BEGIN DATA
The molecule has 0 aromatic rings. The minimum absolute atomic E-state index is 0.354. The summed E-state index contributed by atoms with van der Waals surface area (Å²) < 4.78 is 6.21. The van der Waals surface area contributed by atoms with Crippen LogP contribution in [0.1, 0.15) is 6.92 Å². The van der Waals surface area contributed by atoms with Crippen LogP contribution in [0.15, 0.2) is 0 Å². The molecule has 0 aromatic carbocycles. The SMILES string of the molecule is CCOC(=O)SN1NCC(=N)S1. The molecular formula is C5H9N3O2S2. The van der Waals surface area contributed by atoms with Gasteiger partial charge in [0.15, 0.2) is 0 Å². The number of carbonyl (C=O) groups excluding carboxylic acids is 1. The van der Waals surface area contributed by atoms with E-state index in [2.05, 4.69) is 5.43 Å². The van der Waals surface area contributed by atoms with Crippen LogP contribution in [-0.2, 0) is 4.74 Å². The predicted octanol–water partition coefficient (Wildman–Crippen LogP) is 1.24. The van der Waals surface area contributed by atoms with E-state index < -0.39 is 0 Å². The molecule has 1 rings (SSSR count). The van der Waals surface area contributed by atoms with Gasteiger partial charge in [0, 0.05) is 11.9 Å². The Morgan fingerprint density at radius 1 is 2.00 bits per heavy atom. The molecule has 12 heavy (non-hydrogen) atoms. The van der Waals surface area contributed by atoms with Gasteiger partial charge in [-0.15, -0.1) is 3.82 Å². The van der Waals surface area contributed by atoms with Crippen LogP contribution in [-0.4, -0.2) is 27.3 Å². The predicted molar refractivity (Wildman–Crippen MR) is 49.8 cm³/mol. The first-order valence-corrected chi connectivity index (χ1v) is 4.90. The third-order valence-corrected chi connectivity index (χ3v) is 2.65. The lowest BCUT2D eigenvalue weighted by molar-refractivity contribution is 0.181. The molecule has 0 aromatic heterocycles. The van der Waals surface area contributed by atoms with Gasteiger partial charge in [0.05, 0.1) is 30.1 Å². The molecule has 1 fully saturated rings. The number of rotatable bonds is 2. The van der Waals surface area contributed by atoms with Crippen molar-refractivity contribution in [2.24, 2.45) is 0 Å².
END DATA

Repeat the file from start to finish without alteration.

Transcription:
The molecule has 0 aromatic rings. The minimum absolute atomic E-state index is 0.354. The summed E-state index contributed by atoms with van der Waals surface area (Å²) < 4.78 is 6.21. The van der Waals surface area contributed by atoms with Crippen LogP contribution in [0.1, 0.15) is 6.92 Å². The van der Waals surface area contributed by atoms with Crippen LogP contribution in [0.15, 0.2) is 0 Å². The molecule has 0 aromatic carbocycles. The SMILES string of the molecule is CCOC(=O)SN1NCC(=N)S1. The molecular formula is C5H9N3O2S2. The van der Waals surface area contributed by atoms with Gasteiger partial charge in [0.15, 0.2) is 0 Å². The number of carbonyl (C=O) groups excluding carboxylic acids is 1. The van der Waals surface area contributed by atoms with E-state index in [2.05, 4.69) is 5.43 Å². The van der Waals surface area contributed by atoms with Crippen LogP contribution in [-0.2, 0) is 4.74 Å². The predicted octanol–water partition coefficient (Wildman–Crippen LogP) is 1.24. The van der Waals surface area contributed by atoms with E-state index < -0.39 is 0 Å². The molecule has 1 rings (SSSR count). The van der Waals surface area contributed by atoms with Gasteiger partial charge in [0, 0.05) is 11.9 Å². The Morgan fingerprint density at radius 1 is 2.00 bits per heavy atom. The molecule has 12 heavy (non-hydrogen) atoms. The van der Waals surface area contributed by atoms with Gasteiger partial charge in [-0.15, -0.1) is 3.82 Å². The van der Waals surface area contributed by atoms with Crippen LogP contribution in [-0.4, -0.2) is 27.3 Å². The predicted molar refractivity (Wildman–Crippen MR) is 49.8 cm³/mol. The first-order valence-corrected chi connectivity index (χ1v) is 4.90. The third-order valence-corrected chi connectivity index (χ3v) is 2.65. The lowest BCUT2D eigenvalue weighted by molar-refractivity contribution is 0.181. The molecule has 0 aromatic heterocycles. The van der Waals surface area contributed by atoms with Gasteiger partial charge in [0.05, 0.1) is 30.1 Å². The molecule has 1 fully saturated rings. The number of rotatable bonds is 2. The van der Waals surface area contributed by atoms with Crippen molar-refractivity contribution in [2.24, 2.45) is 0 Å².